Jim McIsaac/Getty Images

NBA suspends season; is MLB next?


Wednesday’s game between the Utah Jazz and Oklahoma City Thunder was postponed after Jazz center Rudy Gobert tested positive for Coronavirus (COVID-19). The players were quarantined and the benches were wiped down, ESPN’s Adrian Wojnarowski reported.

Shortly thereafter, the NBA announced it would be suspending the season following Wednesday night’s games. The league wrote:

The NBA announced that a player on the Utah Jazz has preliminarily tested positive for COVID-19. The test result was reported shortly prior to the tip-off of tonight’s game between the Jazz and Oklahoma City Thunder at Chesapeake Energy Arena. At that time, tonight’s game was cancelled. The affected player was not in the arena.

The NBA is suspending game play following the conclusion of tonight’s schedule of games until further notice. The NBA will use this hiatus to determine next steps for moving forward in regard to the coronavirus pandemic.

Earlier, ESPN’s Jeff Passan reported that MLB was still considering its options. As of about an hour ago, the league still intended to play spring training and regular season games as scheduled, in front of fans where possible. There will be a league-wide conference call on Friday. One wonders if that might get moved up to tomorrow.

MLB should follow the NBA’s lead and suspend the season until further notice, skipping right over the idea of playing in empty ballparks. The baseball season hasn’t started yet, so the league does have the benefit of time, but this is all going to get worse until it gets better. Taking any steps to help slow the rate of transmission will be beneficial in myriad ways beyond the obvious, such as slowing the overloading of hospitals as well as protecting the elderly and otherwise immunocompromised.

The league and its individual teams should also offer financial assistance to stadium workers, as well as minor league players and coaches. This is going to be a hard time for them, as well as anyone who is freelance/contracting and part-time.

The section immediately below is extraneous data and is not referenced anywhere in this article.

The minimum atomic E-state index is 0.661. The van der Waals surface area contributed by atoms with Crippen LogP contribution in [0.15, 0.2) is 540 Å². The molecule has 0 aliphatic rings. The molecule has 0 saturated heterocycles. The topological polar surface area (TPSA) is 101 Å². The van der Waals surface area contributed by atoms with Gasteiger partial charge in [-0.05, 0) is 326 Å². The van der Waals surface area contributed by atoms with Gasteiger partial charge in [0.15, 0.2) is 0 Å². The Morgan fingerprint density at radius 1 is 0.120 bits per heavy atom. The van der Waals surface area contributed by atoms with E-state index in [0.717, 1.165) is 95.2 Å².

MLB and MLBPA announce first set of COVID-19 test results

MLB COVID-19 test results
FREDERIC J. BROWN/AFP via Getty Images

On Friday evening, Major League Baseball and the MLB Players Association announced the first set of results for COVID-19 testing as part of the mandatory intake screening process under MLB’s COVID-19 Health Monitoring & Testing Plan. Per Susan Slusser of the San Francisco Chronicle, the Athletics are not part of this data because their testing has not yet been completed.

There were 38 positive tests, accounting for 1.2% of the 3,185 samples collected and tested. 31 of the 38 individuals who tested positive are players. 19 different teams had one or more individuals test positive.

Sports Illustrated’s Emma Baccellieri notes that the positive test rate in the U.S. nationally is 8.3 percent. The NBA’s positive test rate was 7.1 percent. MLB’s positive test rate is well below average. This doesn’t necessarily mean that anything is wrong with MLB’s testing or that it’s an atypical round of testing. Rather, MLB’s testing population may more closely represent the U.S. population as a whole. Currently, because testing is still somewhat limited, those who have taken tests have tended to be those exhibiting symptoms or those who have been around others who have tested positive. If every single person in the U.S. took a test, the positive test rate would likely come in at a much lower number.

Several players who tested positive have given their consent for their identities to be made known. Those are: Delino DeShields (link), Brett Martin (link), Edward Colina, Nick Gordon, and Willians Astudillo (link). Additionally, Red Sox lefty Eduardo Rodríguez has not shown up to Red Sox camp yet because he has been around someone who tested positive, per The Athletic’s Jen McCaffrey.